Russia does not like the idea of tribunal for former Yugoslavia leaders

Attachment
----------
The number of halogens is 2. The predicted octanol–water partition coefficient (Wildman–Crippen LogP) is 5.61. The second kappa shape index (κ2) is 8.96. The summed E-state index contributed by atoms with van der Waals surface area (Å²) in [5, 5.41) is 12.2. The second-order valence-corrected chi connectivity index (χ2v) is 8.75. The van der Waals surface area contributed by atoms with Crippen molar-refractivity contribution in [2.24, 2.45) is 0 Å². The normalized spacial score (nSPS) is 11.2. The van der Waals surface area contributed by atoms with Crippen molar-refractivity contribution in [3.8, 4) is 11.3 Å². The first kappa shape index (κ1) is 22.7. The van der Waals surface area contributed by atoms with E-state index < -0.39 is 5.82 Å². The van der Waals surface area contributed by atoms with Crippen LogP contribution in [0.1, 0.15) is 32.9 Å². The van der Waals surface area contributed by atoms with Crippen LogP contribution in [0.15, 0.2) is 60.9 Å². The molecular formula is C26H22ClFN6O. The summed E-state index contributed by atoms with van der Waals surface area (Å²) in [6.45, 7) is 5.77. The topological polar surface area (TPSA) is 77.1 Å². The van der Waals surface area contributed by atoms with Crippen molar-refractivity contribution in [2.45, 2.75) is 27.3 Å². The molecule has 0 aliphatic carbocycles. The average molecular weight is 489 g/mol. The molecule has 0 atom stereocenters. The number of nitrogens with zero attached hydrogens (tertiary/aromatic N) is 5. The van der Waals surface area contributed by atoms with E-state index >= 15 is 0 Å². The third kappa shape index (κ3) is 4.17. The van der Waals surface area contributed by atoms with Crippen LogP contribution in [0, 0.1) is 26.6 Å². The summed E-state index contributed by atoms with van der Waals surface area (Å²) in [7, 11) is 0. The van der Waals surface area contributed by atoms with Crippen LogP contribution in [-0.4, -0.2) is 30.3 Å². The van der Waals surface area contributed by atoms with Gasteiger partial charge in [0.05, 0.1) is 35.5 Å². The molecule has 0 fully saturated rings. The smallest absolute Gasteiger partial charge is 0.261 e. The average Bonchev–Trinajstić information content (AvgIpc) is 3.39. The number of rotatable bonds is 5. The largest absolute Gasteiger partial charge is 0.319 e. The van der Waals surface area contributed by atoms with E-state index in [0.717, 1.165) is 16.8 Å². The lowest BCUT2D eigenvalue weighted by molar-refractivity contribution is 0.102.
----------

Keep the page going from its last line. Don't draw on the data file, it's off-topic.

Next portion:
Russian Foreign Minister Igor Ivanov has spoken in favour of stopping the operation of the international tribunal for the former Yugoslavia. "We believe that today the need for the tribunal's operations has disappeared altogether," he said to journalists. Russia "believes that in the framework of corresponding UN institutions, the Security Council in particular, it is necessary to raise the question of making a decision on the future of the tribunal." "We are sure that in this way we would promote the stabilisation of the situation in Yugoslavia and in the Balkans as a whole," Ivanov said. "The tribunal was formed at a time when Bosnia and the Balkans were in a state of war, when there were no democratic institutions or institutions of justice," he said. "Today this is passing down into history. Today Croatia, Bosnia and Herzegovina, and Yugoslavia have democratic leaders," Ivanov said, Interfax reports. "Meanwhile, the operations of the international tribunal can only arouse mistrust in those or other government bodies and add complicating elements to the solution of other questions that are on the agenda, for instance in Yugoslavia," he said.

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